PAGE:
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Codeless Automation for Managing Infra Operation at Scale

  • 21 September 2020
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Codeless Automation for Managing Infra Operation at Scale
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This post was authored by Sarah Hernandez and Mayank Gupta, Nutanix

While capacity planning and anomaly detection were always the most recognized benefits of Prism’s Operations Tier (Pro & Ultimate), the addition of X-Play (cross-play) in AOS 5.11 for “codeless” automation has cemented the role of Prism for AI-driven Intelligent Ops. With X-Play, IT admins can set triggers for system-generated alerts, define the subsequent actions, and save-enable the “routine” for true automation running 24x7.

Getting Started

Unlike other automation solutions that can be complex and hard to learn, X-Play is simple by design. Anyone familiar with infrastructure operations alerts and actions should be able to create a playbook within a matter of minutes.

 

X-Play provides a collection of design libraries for out-of-the-box actions for notification, VM management, reporting, and scheduling. It also includes the REST API and script actions that can connect to your existing tools and systems.

Following are some more examples (with videos) of useful workflows and tips to help you get started

Some cool tasks you can do with X-Play

  1. Automatically right size VMs: Using the VM efficiency status detection as a trigger, you can automatically add memory or CPU to a constrained VM, or automatically remove memory or CPU from an overprovisioned VM. This can be achieved by cloning one of the out-of-box playbooks. Here is an example of automatic right-sizing in action. Auto Increase Constrained VM
  2. Automatically generate a forecast report: Use the alert trigger to detect when the runway is low and then generate a report sent directly to your email. This can be achieved by cloning one of the out-of-box playbooks. Here is an example. How to generate capacity forecast without doing guesswork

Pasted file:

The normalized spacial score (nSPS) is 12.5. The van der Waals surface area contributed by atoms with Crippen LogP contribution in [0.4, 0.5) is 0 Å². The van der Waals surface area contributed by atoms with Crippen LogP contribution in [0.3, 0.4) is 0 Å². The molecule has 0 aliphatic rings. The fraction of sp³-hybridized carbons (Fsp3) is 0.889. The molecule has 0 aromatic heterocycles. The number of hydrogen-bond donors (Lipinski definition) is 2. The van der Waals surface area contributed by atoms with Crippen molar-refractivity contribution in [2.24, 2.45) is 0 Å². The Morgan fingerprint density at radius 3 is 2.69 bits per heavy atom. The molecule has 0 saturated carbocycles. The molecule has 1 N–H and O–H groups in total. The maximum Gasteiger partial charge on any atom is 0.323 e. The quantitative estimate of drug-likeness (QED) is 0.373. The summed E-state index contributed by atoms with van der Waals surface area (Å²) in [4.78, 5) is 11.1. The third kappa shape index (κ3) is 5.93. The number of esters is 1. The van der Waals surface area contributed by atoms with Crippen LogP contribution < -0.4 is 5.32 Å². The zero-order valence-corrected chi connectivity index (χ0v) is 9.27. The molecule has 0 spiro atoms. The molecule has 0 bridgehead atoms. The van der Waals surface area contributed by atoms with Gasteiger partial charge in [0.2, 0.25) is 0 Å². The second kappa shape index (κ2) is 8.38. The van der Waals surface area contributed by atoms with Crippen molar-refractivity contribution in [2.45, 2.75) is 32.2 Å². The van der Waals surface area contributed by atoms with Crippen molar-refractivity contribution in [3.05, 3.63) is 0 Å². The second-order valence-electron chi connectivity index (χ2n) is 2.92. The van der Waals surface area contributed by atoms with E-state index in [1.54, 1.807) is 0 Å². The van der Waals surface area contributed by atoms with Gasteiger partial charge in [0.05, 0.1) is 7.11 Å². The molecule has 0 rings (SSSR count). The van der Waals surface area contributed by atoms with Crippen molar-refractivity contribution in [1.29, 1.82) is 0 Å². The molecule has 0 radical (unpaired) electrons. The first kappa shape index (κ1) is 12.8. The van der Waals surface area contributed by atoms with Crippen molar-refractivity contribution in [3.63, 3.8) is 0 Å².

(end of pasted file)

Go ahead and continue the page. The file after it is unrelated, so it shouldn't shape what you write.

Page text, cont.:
3. Defer automated actions to a maintenance window Add a wait action in your workflow to pause the playbooks execution until a defined window, such as 2 AM Sunday. Check out this example. Schedule Automation for a Maintenance Window
  4. Automatically expand disk space if it runs out: Create a user-defined alert policy to monitor VM disk usage. When space is running out, trigger a playbook on this alert and use the add/expand disk action to adjust the disk space. Automatically Expand VM Disk Space When It Runs Out
  5. Schedule automation: The time trigger lets you schedule automation for a variety of tasks, such as scheduling upgrades or power cycling of VMs. Here is an example. Schedule Your Own Automation with X-Play
  6. Integrate approval workflows using ITSM tools: Automatically send alerts to ServiceNow using the inbuilt ServiceNow action. You can also integrate other ITSM tools using the REST API action instead. Here is an example of how to do this with ServiceNow. Automatically Send Nutanix Alerts to ServiceNow
  7. Externally trigger automation inside Prism: The webhook trigger exposes an API endpoint that can be called to trigger automation in Prism. You can call this endpoint from tools such as ServiceNow or even your own custom scripts. It can be useful for actions such as adding memory or resolving alerts. Here is an example of how to set up the webhook trigger. How to Trigger a Playbook via Webhook
  8. Send a message to Slack, email, or even Microsoft Teams: Send notifications via the inbuilt Slack or email action or by hooking up the REST API to call a messaging webhook. Here is an example of how to do that with Microsoft Teams. How to send Messages to Microsoft Teams using X-Play
  9. Use existing scripts with X-Play automation: Host your existing scripts within a VM and use the Powershell or SSH action to trigger these existing scripts. This is useful to collect logs or run any existing procedures you may already have. This example uses a python script to send a message to WeChat. Send a Notification to WeChat using X-Play
  10. Call to a Calm blueprint: By using the REST API action, you can trigger a Calm blueprint of your choice. This is a good way to react to a system event or alert with a blueprint. Check out this example. Nutanix X-Play + CALM = Awesome!

Our user community keeps on developing new and interesting ways to use X-Play, and we thank you for that. In the meantime, if you have suggestions or more examples, reach out to us on Twitter at @nutanix or tweet us your playbook screenshots with #NutanixPrism


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